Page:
WESTPORT, Conn. -- About 20 years ago, Westport resident Al DiGuido's life was changed at a New York Giants football fundraising dinner where a number of women were introduced.
"They spoke about their children who were dying of cancer and about all the money raised that night to help their family with clothing and lodging.
"I thought to myself, 'Why should mothers be begging strangers for lodging and food for their kids?'
"At that moment, I was determined to do whatever I could do to help these kids and their families," said DiGuido, 60, a father of three and grandfather of six.
In 2004, DiGuido founded Al’s Angels, a nonprofit whose mission is to provide moments of joy and comfort to families that are challenged by childhood cancer, rare blood diseases, AIDS, domestic violence and financial hardship.
Everyone at Al's Angels volunteers their time.
To date, tens of thousands of children and their families have benefited over from Al's Angels, according to DiGuido, who is CEO and founder of Zeta Interactive, a full-service interactive marketing company based in New York City. He is also owner of Saugatuck Sweets, which has locations in Westport and Fairfield.
Last year, through its Toy Drive, Al's Angels helped close to 8,000 children in oncology and cancer wards in Tri-State area hospitals. "We dress up and present the gifts directly to the kids," DiGuido said. "We provide all the gifts."
He said while it can get time consuming, "when you are on a mission to help people in tremendous need, no matter how you are, you will find the time to do it," he said.
"This has become our life's work," he said.
One of the many children Al's Angels has helped is Ethan Takacs of Fairfield, who has spinal muscular atrophy. The van the family was using didn't accommodate his wheelchair. In 45 days, Al's Angels raised $70,000 to buy the Takacs family their new van.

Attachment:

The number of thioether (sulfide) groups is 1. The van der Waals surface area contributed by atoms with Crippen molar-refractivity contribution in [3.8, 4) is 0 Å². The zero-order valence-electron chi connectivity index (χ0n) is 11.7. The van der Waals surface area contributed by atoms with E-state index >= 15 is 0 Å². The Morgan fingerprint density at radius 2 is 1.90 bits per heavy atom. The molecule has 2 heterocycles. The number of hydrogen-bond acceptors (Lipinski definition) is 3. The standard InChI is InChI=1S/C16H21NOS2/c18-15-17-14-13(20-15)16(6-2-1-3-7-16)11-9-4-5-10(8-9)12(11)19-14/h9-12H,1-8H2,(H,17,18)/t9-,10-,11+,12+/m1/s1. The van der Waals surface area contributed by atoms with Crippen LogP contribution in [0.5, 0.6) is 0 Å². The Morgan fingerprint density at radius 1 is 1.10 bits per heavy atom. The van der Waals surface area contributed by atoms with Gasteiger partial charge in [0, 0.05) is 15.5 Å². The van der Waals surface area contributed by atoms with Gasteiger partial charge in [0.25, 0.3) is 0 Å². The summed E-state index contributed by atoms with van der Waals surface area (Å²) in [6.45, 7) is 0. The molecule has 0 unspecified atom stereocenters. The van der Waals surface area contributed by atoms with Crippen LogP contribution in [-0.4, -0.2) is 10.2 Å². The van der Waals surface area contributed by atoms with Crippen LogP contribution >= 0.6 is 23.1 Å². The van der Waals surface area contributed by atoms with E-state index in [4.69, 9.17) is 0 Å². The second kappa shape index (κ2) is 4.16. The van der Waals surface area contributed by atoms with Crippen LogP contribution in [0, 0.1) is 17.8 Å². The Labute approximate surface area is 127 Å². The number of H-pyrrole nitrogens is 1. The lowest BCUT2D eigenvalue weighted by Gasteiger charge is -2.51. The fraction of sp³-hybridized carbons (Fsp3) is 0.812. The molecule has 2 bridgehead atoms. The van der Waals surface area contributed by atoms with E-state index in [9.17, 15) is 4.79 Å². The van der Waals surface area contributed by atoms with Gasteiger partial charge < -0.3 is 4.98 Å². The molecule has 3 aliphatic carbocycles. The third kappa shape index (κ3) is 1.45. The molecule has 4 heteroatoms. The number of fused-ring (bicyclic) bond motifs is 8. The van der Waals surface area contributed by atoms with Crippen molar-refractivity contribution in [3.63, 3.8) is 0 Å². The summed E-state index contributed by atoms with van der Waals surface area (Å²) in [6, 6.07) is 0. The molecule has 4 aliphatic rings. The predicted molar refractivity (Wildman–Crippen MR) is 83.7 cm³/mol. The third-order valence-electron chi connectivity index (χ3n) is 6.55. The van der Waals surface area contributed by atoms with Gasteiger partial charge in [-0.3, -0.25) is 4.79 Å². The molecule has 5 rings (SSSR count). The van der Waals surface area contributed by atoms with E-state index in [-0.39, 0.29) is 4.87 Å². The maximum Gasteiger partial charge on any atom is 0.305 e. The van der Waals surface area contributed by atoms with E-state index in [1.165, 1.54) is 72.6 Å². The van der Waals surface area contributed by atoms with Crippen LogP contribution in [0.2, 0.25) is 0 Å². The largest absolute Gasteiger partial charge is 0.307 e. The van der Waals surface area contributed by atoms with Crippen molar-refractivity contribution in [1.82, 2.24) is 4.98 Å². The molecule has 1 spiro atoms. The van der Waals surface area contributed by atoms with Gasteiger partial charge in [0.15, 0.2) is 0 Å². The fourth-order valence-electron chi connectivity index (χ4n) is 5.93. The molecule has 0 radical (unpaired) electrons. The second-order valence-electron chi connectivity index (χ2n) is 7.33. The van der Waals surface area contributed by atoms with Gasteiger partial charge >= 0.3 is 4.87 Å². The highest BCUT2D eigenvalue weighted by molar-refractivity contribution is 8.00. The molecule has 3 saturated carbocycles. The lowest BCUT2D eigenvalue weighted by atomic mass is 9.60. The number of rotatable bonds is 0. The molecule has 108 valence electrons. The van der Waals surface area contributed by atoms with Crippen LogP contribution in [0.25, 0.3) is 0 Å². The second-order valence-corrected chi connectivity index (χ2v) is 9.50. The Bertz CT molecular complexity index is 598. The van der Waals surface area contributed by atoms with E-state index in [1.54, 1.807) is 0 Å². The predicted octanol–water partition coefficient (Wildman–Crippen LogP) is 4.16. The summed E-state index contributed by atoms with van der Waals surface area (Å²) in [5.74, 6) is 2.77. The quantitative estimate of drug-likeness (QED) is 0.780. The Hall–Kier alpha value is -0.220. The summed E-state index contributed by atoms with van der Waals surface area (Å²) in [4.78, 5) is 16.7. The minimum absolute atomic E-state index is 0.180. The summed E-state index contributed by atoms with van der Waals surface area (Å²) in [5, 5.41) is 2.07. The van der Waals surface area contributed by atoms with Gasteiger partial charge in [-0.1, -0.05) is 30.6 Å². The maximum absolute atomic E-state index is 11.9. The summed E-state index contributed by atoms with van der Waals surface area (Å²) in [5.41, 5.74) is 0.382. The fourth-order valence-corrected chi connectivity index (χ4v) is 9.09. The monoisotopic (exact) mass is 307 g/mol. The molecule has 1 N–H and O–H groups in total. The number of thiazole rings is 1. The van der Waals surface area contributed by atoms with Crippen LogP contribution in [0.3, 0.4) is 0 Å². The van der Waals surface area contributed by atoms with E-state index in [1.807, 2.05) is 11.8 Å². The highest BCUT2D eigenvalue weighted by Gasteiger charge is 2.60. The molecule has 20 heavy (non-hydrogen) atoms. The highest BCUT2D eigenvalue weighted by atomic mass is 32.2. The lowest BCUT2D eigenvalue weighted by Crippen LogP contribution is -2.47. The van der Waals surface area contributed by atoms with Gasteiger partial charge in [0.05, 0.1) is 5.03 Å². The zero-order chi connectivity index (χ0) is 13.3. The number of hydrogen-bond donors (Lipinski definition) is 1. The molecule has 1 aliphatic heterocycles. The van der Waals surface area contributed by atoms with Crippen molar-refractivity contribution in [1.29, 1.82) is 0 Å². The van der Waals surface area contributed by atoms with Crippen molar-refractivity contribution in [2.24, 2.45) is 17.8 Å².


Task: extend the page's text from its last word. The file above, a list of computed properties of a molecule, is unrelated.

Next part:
Al's Angels has also helped 15-year-old Anthony Katz of Monroe, who like Ethan, also has muscular atrophy. Anthony needs an operation on Nov. 28 for his scoliosis. In addition, his family's van needs to be properly fitted to fit Anthony and his wheelchair. "Within 15 days, we raised over $60,000 with 400 donors," DiGuido said.
To spread the word, whenever a family needs assistance, Al's Angels accesses its database of over 7,000 people and sends out an email. In addition, DiGuido puts up signage at his own business also relies upon social media.
DeGuido said the vast majority of people who donate through Al's Angels are not wealthy.
"Donations don't have to be big," he explained. "Any amount helps. $25 can buy a a gift for a child for the holidays and $100 feeds a family of four for the holidays"
DiGuido feels what makes Al's Angels unique is while anybody can write a check, not everyone gets to directly see where their money goes.
"At Al's Angels, you can actually assemble meals, wrap gifts or even be there to deliver and present everything to the person who is receiving it," he said.
DiGuido said he is very impressed with how many young people -- both children and teens -- have become involved with Al's Angels. "It is a teaching moment for these kids," he said. "There is a reverence and a dignity to what we are doing."
In addition DiGuido said he makes sure everyone who is preparing something to be given out, such as filling meal bins, is mindful of how they do it. "We teach them to give each bin more thought than just randomly throwing the items into it," he said. "We are dispensing love. We want the bins to reflect all the pride we take in what we do."
This year, Al's Angels will provide over 3,200 families with Thanksgiving, Christmas and Hanukah meals. Also, Al's Angels' goal is to collect and distribute toys to over 10,000 children and families for the holiday season.
From Nov.10 to Dec. 15, Al's Angels is organizing a Holiday Toy Drive. Contact DiGuido to arrange pick up of collection boxes and signage.
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